American Chemical Society
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Main Controlling Factors and Models of Organic Matter Accumulation in Lower Carboniferous Dawuba Formation Shale in Southern Guizhou, China

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journal contribution
posted on 2021-11-29, 14:37 authored by Jialiang Niu, Jinchuan Zhang, Xuan Tang, Kun Yuan, Tuo Lin, Yang Liu, Yanjie Niu, Pei Li, Xingqi Li, Yutao Liang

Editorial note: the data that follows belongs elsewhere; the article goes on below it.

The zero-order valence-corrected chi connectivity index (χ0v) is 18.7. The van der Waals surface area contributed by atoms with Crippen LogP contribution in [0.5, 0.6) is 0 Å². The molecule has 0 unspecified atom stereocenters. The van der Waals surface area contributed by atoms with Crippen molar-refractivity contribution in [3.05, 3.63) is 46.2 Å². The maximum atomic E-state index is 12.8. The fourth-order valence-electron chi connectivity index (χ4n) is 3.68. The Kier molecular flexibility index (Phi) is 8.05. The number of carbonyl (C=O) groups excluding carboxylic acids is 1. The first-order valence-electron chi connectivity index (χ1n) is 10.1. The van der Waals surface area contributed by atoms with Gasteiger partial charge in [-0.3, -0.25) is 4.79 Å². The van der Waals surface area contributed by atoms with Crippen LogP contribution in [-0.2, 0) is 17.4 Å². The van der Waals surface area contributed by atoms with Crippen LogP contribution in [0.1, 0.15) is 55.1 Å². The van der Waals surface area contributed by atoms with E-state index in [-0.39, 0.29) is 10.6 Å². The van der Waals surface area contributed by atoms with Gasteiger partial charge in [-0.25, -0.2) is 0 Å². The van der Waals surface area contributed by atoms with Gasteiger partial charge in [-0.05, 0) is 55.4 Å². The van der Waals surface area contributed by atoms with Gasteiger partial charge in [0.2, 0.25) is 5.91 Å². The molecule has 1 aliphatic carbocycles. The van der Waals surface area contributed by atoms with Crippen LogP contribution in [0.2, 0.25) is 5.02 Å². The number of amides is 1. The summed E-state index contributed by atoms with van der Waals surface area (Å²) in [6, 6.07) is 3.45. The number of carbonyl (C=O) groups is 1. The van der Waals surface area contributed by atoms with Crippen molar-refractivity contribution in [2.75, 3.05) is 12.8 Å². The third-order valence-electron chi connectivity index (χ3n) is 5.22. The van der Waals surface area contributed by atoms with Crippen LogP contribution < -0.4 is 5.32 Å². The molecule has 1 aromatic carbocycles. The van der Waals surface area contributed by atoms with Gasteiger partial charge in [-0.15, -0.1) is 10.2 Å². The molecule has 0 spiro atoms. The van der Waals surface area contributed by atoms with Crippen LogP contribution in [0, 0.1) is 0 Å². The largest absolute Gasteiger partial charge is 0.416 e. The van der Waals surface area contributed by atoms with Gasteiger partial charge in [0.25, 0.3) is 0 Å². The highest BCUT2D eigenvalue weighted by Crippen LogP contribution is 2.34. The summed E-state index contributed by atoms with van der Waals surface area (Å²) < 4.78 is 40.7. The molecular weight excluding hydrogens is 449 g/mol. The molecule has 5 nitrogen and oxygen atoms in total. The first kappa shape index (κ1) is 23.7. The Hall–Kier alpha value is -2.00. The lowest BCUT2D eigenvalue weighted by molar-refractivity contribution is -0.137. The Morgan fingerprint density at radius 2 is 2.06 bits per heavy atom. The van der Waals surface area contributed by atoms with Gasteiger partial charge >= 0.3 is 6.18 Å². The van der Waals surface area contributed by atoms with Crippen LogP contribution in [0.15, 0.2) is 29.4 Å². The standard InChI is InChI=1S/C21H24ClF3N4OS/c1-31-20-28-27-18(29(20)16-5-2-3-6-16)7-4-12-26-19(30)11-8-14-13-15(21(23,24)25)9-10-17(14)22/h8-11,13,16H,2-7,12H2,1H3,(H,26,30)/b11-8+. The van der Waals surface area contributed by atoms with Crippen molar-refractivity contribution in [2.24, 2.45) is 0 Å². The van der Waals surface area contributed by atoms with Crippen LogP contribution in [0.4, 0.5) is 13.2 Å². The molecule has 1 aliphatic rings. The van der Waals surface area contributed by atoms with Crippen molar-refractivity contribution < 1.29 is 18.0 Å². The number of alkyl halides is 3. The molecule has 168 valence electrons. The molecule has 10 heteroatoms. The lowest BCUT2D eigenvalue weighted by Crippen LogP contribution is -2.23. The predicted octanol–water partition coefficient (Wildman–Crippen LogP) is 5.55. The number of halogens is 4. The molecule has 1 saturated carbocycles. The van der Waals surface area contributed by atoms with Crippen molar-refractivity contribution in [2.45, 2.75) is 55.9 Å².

A set of high-quality marine facies organic-rich shales developed in the Lower Carboniferous Dawuba Formation, which is considered to be the main target of shale gas exploration and development in Guizhou Province. In this paper, 53 samples from Well ZY1 are selected, and the core observation data, field-emission scanning electron microscopy (FE-SEM) images, and geochemical data of these samples are analyzed. On the basis of these data, the main influencing factors of organic matter enrichment in the Dawuba Formation shale were identified and an organic matter accumulation model was established. The results show that total organic carbon (TOC) values of the Dawuba Formation in the ZY1 well vary between 1.97 and 4.11%, with high values appearing at the depths of 2796–2814 m (3.00–4.11) and 2877–2894 m (1.97–3.49). The redox-sensitive element enrichments are generally low, indicating that these samples were deposited under oxic–suboxic conditions. The micronutrients (Zn, Cu, and Ni), biological Ba (BaXS), and P/Al also show low values, indicating low primary productivity. The chemical index of alteration (CIA) and terrigenous clastic input index (Ti/Al) showed two obvious high-value zones, indicating that shale in the study area was affected by terrigenous inputs. Similarly, the calculation results show that Fe/Mn and Rb/K values have two abnormal data segments at the same depth. The anomaly of these data at the same depth section further suggests that the shale was affected by terrigenous input during deposition. Moreover, the terrigenous input reaches the maximum in the above TOC high-value region, and it is inferred by combining with the core observation results that the gravity flow occurs in this depth. The carbon isotope of kerogen (δ13Corg) ranges from −26.84 to −24.36%, indicating that the source of organic matter is likely to be terrestrial plants. This is further supported by the widespread presence of filamentous organic matter using FE-SEM, despite the low productivity and poor preservation conditions during deposition of the Dawuba Formation; the enhanced terrigenous input may have provided additional sources of organic matter for the Dawuba shale.